Further, even if the carrier needle first end 31 is not occluded by the upper end wall of the first container 22, there is little likelihood that any significant amount of the liquid constituent 26 could be initially expelled from the second container 28 as the lower end of the second container 28 is being penetrated by the carrier needle end 32. This is because the second container 28 is not yet subjected to sufficient force to collapse it and expel the liquid constituent 26, and there is no vent system that would admit ambient air into the second container 28 so as to permit the liquid constituent 26 to run out solely under the influence of gravity. Absent such venting, the liquid constituent 26 remains in the second container 28 and is not be able to flow out through the carrier needle (ends 32 and 31) even if the needle first end 31 is completely unobstructed.
Next, additional force is applied to the plunger 40. As illustrated in FIG. 3, the additional force is sufficient to cause the carrier needle first end 31 to penetrate the upper end wall of the first container 22 and to move the second container 28 and carrier 30 to a lower position in which the carrier 30 abuts the upper end wall of the first container 22.
When the upper end wall of the first container 22 is fully penetrated by the carrier needle first end 31, the liquid constituent 26 can flow from the second container 28 into the first container 22 where it forms a solution with, mixes with, or is otherwise combined with the first constituent 20.
It will be recalled that the first container 22 is manufactured and sealed around the constituent 20 such that the constituent 20 is sealed at subatmospheric pressure within the first container. Thus, when the first container 22 is pierced by the needle first end 31, the subatmospheric pressure within the first container interior assists in drawing the liquid constituent 26 from the second container 28 into the first container 22.
Further, additional force is applied to the plunger 40, and as illustrated in FIG. 4, the force is sufficient to collapse the second container 28 so as to assist in fully expelling the liquid constituent 26 therefrom. In FIG. 4, the resulting combination of the first constituent 20 with the liquid second constituent 26 is designated by the reference characters 20A.
With reference to FIG. 4, it will be appreciated that the force required to collapse the second container 28 is greater than the force required to penetrate the upper end of the first container 22 with the carrier needle first end 31. However, the force required to collapse the second container 28 is less than the force required to effect downward movement of the first container 22. Therefore, as shown in FIG. 4, the first container 22 remains in its original location above, and not yet penetrated by, the cannula 16 as the two constituents in the system are combined when the constituent 26 is forced into the container 22.
In some applications, it may be desirable to insure that the two constituents are fully mixed or otherwise combined. To this end, the syringe barrel 12 can be shaken to insure good mixing.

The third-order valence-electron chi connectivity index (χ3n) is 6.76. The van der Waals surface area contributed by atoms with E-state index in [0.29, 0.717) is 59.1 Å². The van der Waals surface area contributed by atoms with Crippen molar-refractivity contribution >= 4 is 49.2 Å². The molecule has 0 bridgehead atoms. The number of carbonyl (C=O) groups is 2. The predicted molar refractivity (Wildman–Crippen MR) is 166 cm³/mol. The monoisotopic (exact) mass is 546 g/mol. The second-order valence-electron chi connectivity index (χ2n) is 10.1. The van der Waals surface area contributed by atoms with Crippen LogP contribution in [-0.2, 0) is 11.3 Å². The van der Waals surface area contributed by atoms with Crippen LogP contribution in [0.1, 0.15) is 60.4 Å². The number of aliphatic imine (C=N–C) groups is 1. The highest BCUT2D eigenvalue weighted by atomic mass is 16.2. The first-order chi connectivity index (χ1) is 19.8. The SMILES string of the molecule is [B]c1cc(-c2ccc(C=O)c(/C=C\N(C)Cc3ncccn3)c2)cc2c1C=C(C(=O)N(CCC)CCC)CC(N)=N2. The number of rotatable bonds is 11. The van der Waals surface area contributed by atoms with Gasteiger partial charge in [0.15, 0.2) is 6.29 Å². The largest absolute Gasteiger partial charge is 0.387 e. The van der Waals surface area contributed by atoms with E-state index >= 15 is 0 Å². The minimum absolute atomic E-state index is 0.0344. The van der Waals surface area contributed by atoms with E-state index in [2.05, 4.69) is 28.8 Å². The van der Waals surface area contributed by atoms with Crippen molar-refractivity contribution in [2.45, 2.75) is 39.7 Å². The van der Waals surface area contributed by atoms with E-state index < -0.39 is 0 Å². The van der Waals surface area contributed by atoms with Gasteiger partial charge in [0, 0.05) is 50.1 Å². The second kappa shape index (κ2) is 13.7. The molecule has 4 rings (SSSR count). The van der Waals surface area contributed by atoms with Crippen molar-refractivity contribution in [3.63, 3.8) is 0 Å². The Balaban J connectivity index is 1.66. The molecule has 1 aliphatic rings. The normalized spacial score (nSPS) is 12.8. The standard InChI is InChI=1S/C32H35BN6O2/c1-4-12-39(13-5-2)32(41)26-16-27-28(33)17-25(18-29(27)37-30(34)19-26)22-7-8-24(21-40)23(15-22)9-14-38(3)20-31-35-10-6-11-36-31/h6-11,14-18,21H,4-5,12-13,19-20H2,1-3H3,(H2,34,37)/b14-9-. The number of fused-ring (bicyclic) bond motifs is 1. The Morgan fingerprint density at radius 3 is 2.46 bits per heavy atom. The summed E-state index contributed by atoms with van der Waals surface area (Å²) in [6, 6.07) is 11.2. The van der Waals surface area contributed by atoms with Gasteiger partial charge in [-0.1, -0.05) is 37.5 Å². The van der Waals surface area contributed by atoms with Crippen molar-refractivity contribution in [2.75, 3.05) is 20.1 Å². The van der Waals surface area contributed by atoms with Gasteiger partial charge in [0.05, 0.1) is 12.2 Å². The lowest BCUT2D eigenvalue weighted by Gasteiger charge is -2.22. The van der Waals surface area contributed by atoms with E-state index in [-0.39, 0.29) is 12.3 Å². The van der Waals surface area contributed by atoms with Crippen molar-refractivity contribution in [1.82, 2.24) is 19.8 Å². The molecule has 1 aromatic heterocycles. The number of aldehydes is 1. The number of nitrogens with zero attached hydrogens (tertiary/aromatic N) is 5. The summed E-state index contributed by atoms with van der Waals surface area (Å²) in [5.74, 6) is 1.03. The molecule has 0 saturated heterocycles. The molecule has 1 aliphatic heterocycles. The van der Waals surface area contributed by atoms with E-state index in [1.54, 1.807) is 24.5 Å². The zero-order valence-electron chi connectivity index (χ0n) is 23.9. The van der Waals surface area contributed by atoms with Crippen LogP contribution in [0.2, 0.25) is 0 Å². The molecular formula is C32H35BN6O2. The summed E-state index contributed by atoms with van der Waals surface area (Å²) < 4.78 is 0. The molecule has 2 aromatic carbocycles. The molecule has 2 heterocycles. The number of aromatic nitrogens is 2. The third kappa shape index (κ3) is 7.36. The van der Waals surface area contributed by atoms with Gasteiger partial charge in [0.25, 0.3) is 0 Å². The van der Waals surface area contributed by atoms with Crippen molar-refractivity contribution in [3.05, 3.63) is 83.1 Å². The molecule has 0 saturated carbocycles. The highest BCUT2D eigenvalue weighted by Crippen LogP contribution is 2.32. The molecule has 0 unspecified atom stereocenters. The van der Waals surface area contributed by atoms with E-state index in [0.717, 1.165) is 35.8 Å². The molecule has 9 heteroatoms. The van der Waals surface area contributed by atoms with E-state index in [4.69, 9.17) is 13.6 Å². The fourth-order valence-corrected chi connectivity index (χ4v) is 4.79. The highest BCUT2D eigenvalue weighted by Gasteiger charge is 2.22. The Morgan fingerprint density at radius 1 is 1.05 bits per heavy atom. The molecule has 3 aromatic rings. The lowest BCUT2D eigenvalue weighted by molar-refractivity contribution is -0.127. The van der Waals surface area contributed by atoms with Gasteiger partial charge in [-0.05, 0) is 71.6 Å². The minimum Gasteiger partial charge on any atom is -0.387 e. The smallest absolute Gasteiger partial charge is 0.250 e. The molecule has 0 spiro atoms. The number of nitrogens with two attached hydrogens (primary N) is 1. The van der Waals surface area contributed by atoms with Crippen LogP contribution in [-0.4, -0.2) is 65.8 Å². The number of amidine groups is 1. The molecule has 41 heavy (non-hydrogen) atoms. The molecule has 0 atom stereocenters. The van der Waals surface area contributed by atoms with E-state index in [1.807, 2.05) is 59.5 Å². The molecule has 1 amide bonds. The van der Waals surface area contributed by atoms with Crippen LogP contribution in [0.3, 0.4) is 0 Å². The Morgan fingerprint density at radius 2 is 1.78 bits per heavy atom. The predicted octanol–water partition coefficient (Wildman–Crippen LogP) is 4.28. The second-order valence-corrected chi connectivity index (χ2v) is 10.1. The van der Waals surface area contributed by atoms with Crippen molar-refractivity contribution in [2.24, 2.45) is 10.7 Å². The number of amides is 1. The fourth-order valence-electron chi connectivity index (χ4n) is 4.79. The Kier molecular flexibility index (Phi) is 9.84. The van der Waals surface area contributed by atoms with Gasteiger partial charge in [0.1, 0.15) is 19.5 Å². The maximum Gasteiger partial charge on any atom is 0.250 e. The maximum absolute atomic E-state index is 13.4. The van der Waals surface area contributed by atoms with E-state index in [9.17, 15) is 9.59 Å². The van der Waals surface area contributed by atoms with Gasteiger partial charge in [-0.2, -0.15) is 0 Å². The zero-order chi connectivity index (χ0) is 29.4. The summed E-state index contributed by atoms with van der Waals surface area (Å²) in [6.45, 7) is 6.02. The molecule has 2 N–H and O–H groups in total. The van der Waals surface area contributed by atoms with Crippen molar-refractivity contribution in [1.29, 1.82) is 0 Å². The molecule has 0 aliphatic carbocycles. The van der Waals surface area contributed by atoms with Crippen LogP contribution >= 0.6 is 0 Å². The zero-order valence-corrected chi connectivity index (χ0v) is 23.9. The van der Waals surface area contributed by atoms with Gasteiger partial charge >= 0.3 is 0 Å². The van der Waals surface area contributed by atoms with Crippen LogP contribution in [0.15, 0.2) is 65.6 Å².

FIG. 5 illustrates the final steps in the operation of the system. If desired, the syringe barrel cap 18 can be removed, and the syringe barrel 12 can be connected to the receiving component or discharge tubing (not illustrated). Typically, a hollow needle 50 is mounted at the distal end of the syringe barrel 12. The needle 50 may be of a conventional, single-ended type, with a straight, hollow stainless steel shaft, typically 20 gauge in size, provided with a swaged or molded hub 52 for engagement with the bottom, distal end of the syringe barrel 12.
When properly mounted on the syringe barrel 12, the needle 50 is in alignment with the cannula 16, and fluid communication is established between the cannula 16 and needle 50. After the needle 50 is properly mounted on the syringe barrel 12 (or after the syringe barrel is otherwise properly connected to some suitable receiving component), the plunger 40 can be depressed further by applying additional axial force. This causes the first container 22 to collapse and causes the contents to be expelled therefrom through the needle 50.
In a preferred embodiment as shown in FIG. 5, the cannula 16 is provided with a check valve 60 (such as an inserted thermoplastic flapper type valve) to prevent backflow into the system. This check valve may be any suitable conventional or special one-way valve.
The above-described syringe system of the present invention provides an advantageous means for dispensing a combination of two constituents that must be kept separate from each other until they are to be used in combination. The system is self-contained and sealed. Reconstitution or dilution of a drug using this system can be effected at bedside when the drug is needed. The choice of the diluent liquid is not restricted or limited because the system accommodates any diluent compatible with the structural materials employed.
The system permits the constituents to be stored in forms in which the stability of the components is maximized. Because the reconstituted product is used immediately, provisions do not have to be made for refrigeration or other storage procedures which might otherwise be required for certain types of reconstituted products.
The syringe system eliminates the need to provide separate vials and vial-piercing needles which must be individually handled and manipulated. Instead, the containers are packaged by the manufacturer in a single holder (syringe barrel), and the needles and cannulas required for piercing the containers are located entirely within the syringe barrel so as to avoid the possibility of the user being accidentally pricked with one of the needles.
It will be readily apparent from the foregoing detailed description of the invention and from the illustrations thereof that numerous variations and modifications may be effected without departing from the true spirit and scope of the novel concepts or principles of this invention.
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|U.S. Classification||604/82, 604/88, 604/87, 604/86|
|Cooperative Classification||A61M5/282, A61M5/284, A61M5/288|
|European Classification||A61M5/28M, A61M5/28E1|
|Mar 22, 1995||AS||Assignment|
Owner name: ABBOTT LABORATORIES
Free format text: ASSIGNMENT OF ASSIGNORS INTEREST;ASSIGNORS:O NEIL, JOHN A.;HOFSTETTER, JOHN M.;REEL/FRAME:007407/0811
Effective date: 19950322
|Sep 29, 2000||FPAY||Fee payment|
Year of fee payment: 4
|Sep 29, 2004||FPAY||Fee payment|
Year of fee payment: 8
|Jul 19, 2005||AS||Assignment|
Owner name: HOSPIRA, INC., ILLINOIS
Free format text: ASSIGNMENT OF ASSIGNORS INTEREST;ASSIGNOR:ABBOTT LABORATORIES;REEL/FRAME:016536/0728
Effective date: 20040430
|Sep 18, 2008||FPAY||Fee payment|
Year of fee payment: 12